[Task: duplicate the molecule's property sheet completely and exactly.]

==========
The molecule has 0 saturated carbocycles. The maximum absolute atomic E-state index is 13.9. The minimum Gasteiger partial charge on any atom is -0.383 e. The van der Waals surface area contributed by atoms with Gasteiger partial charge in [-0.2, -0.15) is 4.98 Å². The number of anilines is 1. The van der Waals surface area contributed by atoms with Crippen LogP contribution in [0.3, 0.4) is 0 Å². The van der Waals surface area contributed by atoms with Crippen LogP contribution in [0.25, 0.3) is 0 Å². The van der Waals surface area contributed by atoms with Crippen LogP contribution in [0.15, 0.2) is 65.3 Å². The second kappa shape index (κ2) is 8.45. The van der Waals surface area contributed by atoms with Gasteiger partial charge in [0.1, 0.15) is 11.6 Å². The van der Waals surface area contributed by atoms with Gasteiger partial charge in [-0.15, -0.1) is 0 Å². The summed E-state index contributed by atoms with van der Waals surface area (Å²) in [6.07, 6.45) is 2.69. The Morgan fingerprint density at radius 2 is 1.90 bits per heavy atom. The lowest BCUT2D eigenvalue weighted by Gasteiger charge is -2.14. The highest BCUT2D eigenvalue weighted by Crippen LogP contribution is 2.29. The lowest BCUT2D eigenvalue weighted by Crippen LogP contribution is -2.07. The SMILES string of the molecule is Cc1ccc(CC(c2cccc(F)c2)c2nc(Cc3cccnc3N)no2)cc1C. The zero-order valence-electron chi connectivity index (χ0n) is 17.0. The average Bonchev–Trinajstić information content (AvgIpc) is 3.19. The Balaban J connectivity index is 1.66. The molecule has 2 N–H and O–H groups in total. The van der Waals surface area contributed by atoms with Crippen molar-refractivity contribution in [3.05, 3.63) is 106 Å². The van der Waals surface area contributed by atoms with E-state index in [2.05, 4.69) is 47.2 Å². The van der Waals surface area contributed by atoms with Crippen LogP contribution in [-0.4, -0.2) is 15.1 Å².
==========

The molecule has 0 saturated carbocycles. The maximum absolute atomic E-state index is 13.9. The minimum Gasteiger partial charge on any atom is -0.383 e. The van der Waals surface area contributed by atoms with Gasteiger partial charge in [-0.2, -0.15) is 4.98 Å². The number of anilines is 1. The van der Waals surface area contributed by atoms with Crippen LogP contribution in [0.3, 0.4) is 0 Å². The van der Waals surface area contributed by atoms with Crippen LogP contribution in [0.25, 0.3) is 0 Å². The van der Waals surface area contributed by atoms with Crippen LogP contribution in [0.15, 0.2) is 65.3 Å². The second kappa shape index (κ2) is 8.45. The van der Waals surface area contributed by atoms with Gasteiger partial charge in [0.1, 0.15) is 11.6 Å². The van der Waals surface area contributed by atoms with Gasteiger partial charge in [-0.15, -0.1) is 0 Å². The summed E-state index contributed by atoms with van der Waals surface area (Å²) in [6.07, 6.45) is 2.69. The Morgan fingerprint density at radius 2 is 1.90 bits per heavy atom. The lowest BCUT2D eigenvalue weighted by Gasteiger charge is -2.14. The highest BCUT2D eigenvalue weighted by Crippen LogP contribution is 2.29. The lowest BCUT2D eigenvalue weighted by Crippen LogP contribution is -2.07. The SMILES string of the molecule is Cc1ccc(CC(c2cccc(F)c2)c2nc(Cc3cccnc3N)no2)cc1C. The zero-order valence-electron chi connectivity index (χ0n) is 17.0. The average Bonchev–Trinajstić information content (AvgIpc) is 3.19. The Balaban J connectivity index is 1.66. The molecule has 2 N–H and O–H groups in total. The van der Waals surface area contributed by atoms with Crippen molar-refractivity contribution in [3.05, 3.63) is 106 Å². The van der Waals surface area contributed by atoms with E-state index in [2.05, 4.69) is 47.2 Å². The van der Waals surface area contributed by atoms with Crippen LogP contribution in [-0.4, -0.2) is 15.1 Å².